Politics & Media
Feb 01, 2021, 06:27AM

Biden Backs Up Obamacare

President Biden's mandated healthcare "grace period" for the recently unemployed is too little, too late—the country wants universal healthcare.

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President Joe Biden has ordered government health insurance markets to have a special sign-up period for people who lost their jobs as a result of COVID. While this could probably be said for a lot of executive orders, not just those from this president, one has to wonder whether this one was necessary.

It’s a fact that people have lost their job due to COVID. Others may have been given the pink slip thanks to shutdown orders from the government. While I hope people find jobs, and better-paying ones at that, Healthcare.gov already offered people a chance to get an insurance plan in the event of job loss.

Buried in the glossary of Healthcare.gov is a page explaining what are called Qualifying Life Events. These events cover a lot, including a change of jobs, marriage, divorce, and “losing existing health coverage, including job-based, individual, and student plans.”

Now, maybe Biden is unaware of the Qualify Life Events for coverage on Healthcare.gov. To be fair, the Affordable Care Act—Obamacare—is a massive bill. We may never know whether House Speaker Nancy Pelosi finally got around to seeing what’s actually in the bill. The same goes for the other Democrats who joined Pelosi in approving the measure that President Obama signed into law in 2010.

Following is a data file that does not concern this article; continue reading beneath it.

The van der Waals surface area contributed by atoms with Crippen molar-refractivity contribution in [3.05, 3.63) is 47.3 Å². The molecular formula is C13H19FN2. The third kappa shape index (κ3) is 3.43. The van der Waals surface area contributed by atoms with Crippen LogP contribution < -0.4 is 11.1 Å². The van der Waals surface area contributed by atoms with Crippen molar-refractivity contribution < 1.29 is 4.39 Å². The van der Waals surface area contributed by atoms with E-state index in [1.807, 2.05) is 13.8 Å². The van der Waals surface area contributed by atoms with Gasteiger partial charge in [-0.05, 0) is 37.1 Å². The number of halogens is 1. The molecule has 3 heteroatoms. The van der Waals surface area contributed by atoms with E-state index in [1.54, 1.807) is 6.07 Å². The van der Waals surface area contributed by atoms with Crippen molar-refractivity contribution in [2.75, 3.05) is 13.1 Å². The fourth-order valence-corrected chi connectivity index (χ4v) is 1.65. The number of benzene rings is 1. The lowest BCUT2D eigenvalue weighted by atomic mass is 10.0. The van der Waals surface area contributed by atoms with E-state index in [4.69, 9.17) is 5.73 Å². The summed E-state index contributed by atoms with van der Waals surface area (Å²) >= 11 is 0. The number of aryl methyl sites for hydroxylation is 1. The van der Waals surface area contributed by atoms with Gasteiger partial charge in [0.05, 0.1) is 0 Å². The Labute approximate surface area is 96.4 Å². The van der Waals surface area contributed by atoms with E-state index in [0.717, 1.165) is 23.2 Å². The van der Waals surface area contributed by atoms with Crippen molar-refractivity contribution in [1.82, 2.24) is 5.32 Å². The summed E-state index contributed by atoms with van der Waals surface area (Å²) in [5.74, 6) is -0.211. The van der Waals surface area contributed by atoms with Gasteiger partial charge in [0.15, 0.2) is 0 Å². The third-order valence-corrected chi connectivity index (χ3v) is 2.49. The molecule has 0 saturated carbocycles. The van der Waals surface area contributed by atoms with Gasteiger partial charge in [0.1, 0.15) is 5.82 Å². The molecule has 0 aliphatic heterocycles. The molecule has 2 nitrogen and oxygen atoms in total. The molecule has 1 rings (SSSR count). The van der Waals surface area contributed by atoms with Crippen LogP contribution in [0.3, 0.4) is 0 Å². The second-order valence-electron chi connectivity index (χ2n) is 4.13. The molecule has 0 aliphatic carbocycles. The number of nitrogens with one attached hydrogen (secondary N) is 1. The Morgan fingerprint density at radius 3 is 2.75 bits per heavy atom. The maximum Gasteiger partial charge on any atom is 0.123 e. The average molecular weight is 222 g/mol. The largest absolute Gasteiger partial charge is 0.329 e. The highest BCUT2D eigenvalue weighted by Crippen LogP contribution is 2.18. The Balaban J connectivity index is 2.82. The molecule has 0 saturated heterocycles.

Meanwhile, a special enrollment period may not actually involve that many people.

“In 2019, it was estimated that there was about 28.9 million uninsured, and the estimate right now from the Congressional Budget Office (CBO) is that perhaps 31 million were uninsured in 2020,” Merrill Matthews, Ph.D. of the Texas-based Institute for Policy Innovation told me. “Given how traumatic the COVID-19 pandemic has been, that’s not actually that big of a number who lost their coverage.”

So why the big announcement about an enrollment period for an already announced enrollment option?

“The interesting issue here is the Affordable Care Act has the number of people it covers in the exchanges has been declining since 2016,” said Matthews. “It’s gone to really abysmal numbers, I mean, there was 11,400,000 in it in 2020.”

That’s how many people are in the individual market were buying their own coverage. For reference’s sake, when the Affordable Care Act was passed in 2010, there were roughly 17 or 18 million people in the individual market.

“That figure had been true for years,” Matthews continued. “So, it’s actually a very low enrollment that that they have in this, and one of the things that you want to do if you want to try to get that up and make that a better program is open the enrollment longer so that more people will actually join it.”

During the 2020 Democratic Party presidential nomination campaign, then-candidate Biden said he didn’t want to move toward a Medicare for All system. Instead, Biden vowed to continue on with Obamacare.


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